Genre: Nonfiction, Culinary History
Publisher: Simon & Schuster
Publication Date: December 6, 2016
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This unique culinary history of America offers a fascinating look at our past and uses long-forgotten recipes to explain how eight flavors changed how we eat.
The United States boasts a culturally and ethnically diverse population which makes for a continually changing culinary landscape. But a young historical gastronomist named Sarah Lohman discovered that American food is united by eight flavors: black pepper, vanilla, curry powder, chili powder, soy sauce, garlic, MSG, and Sriracha. In Eight Flavors, Lohman sets out to explore how these influential ingredients made their way to the American table.
She begins in the archives, searching through economic, scientific, political, religious, and culinary records. She pores over cookbooks and manuscripts, dating back to the eighteenth century, through modern standards like How to Cook Everything by Mark Bittman. Lohman discovers when each of these eight flavors first appear in American kitchens—then she asks why.
Eight Flavors introduces the explorers, merchants, botanists, farmers, writers, and chefs whose choices came to define the American palate. Lohman takes you on a journey through the past to tell us something about our present, and our future. We meet John Crowninshield a New England merchant who traveled to Sumatra in the 1790s in search of black pepper. And Edmond Albius, a twelve-year-old slave who lived on an island off the coast of Madagascar, who discovered the technique still used to pollinate vanilla orchids today. Weaving together original research, historical recipes, gorgeous illustrations and Lohman’s own adventures both in the kitchen and in the field, Eight Flavors is a delicious treat—ready to be devoured.
Genre: Contemporary, Women's Fiction
Publisher: Lake Union Publishing
Publication Date: September 13, 2016
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Last week, high-powered coffee buyer Amy O'Hara was trekking through the Ethiopian cloud forest on the verge of a discovery that could save the coffee bean from extinction. This week, she's unexpectedly fired.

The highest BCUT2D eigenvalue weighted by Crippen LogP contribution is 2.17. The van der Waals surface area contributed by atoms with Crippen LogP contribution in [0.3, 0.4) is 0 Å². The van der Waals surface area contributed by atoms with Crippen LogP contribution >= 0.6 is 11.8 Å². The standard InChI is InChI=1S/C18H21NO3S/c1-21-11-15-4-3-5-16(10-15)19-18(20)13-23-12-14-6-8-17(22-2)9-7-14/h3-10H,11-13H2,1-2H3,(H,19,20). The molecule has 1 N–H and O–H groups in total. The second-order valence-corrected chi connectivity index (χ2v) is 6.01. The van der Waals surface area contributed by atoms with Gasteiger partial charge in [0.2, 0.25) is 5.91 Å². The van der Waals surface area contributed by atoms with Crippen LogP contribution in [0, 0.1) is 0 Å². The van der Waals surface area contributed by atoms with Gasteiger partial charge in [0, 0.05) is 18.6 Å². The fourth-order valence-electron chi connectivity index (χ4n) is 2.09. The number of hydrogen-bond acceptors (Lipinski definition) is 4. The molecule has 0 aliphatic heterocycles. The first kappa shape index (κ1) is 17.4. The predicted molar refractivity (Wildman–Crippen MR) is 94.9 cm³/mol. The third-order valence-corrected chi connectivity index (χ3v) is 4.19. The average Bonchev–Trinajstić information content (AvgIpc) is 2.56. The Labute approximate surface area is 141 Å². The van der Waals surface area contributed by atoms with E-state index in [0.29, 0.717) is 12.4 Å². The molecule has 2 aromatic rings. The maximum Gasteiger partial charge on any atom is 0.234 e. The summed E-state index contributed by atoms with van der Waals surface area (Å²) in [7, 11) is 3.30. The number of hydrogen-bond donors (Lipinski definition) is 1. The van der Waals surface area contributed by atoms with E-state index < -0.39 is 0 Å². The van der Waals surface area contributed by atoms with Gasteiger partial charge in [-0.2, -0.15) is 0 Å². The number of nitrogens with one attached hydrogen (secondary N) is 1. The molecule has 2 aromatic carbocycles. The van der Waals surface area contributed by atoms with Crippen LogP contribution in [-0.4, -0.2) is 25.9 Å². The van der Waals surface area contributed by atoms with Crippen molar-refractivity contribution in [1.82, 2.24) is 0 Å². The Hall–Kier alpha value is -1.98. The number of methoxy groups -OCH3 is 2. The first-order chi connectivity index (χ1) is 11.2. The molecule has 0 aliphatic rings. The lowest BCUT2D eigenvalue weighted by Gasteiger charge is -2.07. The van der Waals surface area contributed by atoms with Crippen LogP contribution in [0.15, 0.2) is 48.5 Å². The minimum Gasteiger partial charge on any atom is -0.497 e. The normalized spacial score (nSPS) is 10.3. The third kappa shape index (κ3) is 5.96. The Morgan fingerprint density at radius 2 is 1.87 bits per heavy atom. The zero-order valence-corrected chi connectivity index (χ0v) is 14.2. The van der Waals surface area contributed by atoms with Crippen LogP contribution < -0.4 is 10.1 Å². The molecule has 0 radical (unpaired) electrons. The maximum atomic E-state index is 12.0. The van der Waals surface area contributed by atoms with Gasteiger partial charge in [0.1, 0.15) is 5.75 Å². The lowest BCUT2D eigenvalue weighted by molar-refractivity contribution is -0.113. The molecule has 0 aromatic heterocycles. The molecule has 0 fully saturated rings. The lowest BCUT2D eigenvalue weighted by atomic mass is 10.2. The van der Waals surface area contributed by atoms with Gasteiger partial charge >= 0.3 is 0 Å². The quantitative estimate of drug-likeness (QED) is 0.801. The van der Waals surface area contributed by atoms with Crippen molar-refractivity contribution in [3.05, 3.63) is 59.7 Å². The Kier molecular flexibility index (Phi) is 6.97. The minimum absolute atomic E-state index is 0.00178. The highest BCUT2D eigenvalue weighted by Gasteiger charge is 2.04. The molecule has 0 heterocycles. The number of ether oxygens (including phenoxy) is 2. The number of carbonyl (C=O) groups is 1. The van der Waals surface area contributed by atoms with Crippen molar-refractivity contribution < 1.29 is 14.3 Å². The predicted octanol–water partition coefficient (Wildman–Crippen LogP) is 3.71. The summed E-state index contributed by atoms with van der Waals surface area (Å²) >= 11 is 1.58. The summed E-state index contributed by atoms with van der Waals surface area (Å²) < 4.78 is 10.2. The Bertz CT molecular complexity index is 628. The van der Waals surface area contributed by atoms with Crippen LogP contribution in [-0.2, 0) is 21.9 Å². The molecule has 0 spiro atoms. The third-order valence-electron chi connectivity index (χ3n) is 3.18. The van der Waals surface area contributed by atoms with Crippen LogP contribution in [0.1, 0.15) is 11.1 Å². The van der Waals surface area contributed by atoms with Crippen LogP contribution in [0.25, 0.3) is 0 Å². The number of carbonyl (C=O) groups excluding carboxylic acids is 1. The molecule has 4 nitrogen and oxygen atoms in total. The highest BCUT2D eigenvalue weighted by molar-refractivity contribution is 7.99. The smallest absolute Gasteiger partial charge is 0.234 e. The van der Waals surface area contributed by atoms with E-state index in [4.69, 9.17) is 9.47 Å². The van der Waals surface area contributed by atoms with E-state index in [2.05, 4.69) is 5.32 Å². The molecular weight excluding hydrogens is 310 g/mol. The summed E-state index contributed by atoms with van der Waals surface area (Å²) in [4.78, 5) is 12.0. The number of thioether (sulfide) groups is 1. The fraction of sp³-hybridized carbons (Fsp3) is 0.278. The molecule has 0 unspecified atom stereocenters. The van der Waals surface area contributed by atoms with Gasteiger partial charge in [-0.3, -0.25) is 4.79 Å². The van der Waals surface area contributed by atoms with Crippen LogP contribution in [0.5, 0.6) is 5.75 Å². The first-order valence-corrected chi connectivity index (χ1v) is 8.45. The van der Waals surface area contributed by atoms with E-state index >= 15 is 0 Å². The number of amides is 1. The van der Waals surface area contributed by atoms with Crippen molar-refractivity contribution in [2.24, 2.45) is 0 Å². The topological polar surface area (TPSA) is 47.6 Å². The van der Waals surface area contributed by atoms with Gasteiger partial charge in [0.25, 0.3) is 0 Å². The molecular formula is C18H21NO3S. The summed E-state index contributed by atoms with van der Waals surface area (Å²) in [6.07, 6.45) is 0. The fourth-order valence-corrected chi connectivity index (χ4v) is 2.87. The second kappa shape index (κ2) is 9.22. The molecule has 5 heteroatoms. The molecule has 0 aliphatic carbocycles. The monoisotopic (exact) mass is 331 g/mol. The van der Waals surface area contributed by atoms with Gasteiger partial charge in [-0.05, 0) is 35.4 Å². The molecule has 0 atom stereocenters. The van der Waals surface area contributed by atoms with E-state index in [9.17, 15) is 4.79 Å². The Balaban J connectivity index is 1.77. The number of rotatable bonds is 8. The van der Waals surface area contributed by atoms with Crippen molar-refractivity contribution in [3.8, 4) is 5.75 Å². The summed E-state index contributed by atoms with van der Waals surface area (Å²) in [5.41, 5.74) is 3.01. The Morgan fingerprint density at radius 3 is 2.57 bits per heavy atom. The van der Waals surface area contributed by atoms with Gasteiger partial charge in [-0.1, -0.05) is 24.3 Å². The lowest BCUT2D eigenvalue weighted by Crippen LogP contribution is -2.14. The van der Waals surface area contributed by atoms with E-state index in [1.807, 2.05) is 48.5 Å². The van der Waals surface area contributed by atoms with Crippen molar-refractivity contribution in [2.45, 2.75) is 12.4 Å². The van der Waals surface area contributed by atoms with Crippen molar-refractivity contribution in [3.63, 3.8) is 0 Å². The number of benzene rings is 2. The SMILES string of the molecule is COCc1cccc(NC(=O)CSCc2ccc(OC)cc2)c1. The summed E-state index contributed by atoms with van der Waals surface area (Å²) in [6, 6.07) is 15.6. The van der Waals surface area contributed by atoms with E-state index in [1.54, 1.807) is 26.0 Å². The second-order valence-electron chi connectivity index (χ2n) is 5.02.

Suddenly Amy's days are no longer filled with meetings and upscale tastings, but with put-together PTA moms, puke-ridden playdates, and dirty dishes. Her husband has locked himself in the garage in order to write the Great American Screenplay, while both kids are steaming mad at her because she insists on dressing them like normal people and won't give up sending them to school with healthy lunches.
It's becoming clear that Amy may just be the world's most incompetent mother, and she's beginning to wonder if the only thing she's good for is bringing home the bacon. When salvation appears in the form of a movie-mogul ex-boyfriend who wants to employ her husband and rekindle their relationship, Amy starts to find she's sorely tempted . . .
One thing is certain: whatever happens, she's going to need a lot more caffeine.
Genre: Food and Drink
Publisher: St. Martin's Griffin
Publication Date: June 7, 2016
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In a recent survey, over 22 million Americans identified their eating habits as "vegetarian-inclined." They haven't given up meat, but understand that we need to rethink the way we plan meals. These millions of people are always on the hunt for new, creative ways to work more of them into their diets. Food Network star Nikki Dinki is here to fill this need. She's not a vegetarian; she's not a vegan; Nikki is simply a great chef and healthy eater who plans her meals with the meat on the side!
Inside are no fewer than 100 recipes to put meat in the passenger seat. You won't miss the beef in these Eggplant Meatballs; you'll marvel that pasta can be made from a parsnip using just a peeler; and you'll never want traditional nachos again after trying Nikki's Cabbage Nachos.
Meat on the Side is for home cooks looking to make the shift to healthier, vegetable-focused meals; couples where one person is vegetarian and the other is not; vegetarians looking for new ways to eat vegetables; and for the family that wants unique recipes that are guaranteed to get their children to eat healthier.
Genre: Food and Drink, Nonfiction, Culinary History
Publisher: Pegasus Books
Publication Date: August 1, 2016
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How did chicken achieve the culinary ubiquity it enjoys today? It’s hard to imagine, but there was a point in history, not terribly long ago, that individual people each consumed less than ten pounds of chicken per year. Today, those numbers are strikingly different: we consumer nearly twenty-five times as much chicken as our great-grandparents did.
Collectively, Americans devour 73.1 million pounds of chicken in a day, close to 8.6 billion birds per year. How did chicken rise from near-invisibility to being in seemingly "every pot," as per Herbert Hoover's famous promise?
Emelyn Rude explores this fascinating phenomenon in Tastes Like Chicken. With meticulous research, Rude details the ascendancy of chicken from its humble origins to its centrality on grocery store shelves and in restaurants and kitchens. Along the way, she reveals startling key points in its history, such as the moment it was first stuffed and roasted by the Romans, how the ancients’ obsession with cockfighting helped the animal reach Western Europe, and how slavery contributed to the ubiquity of fried chicken today.
In the spirit of Mark Kurlansky’s Cod and Bee Wilson's Consider the Fork, Tastes Like Chicken is a fascinating, clever, and surprising discourse on one of America’s favorite foods.
Here, I will share with you my 3.5, 4- and 5-star reads. Let's fangirl together!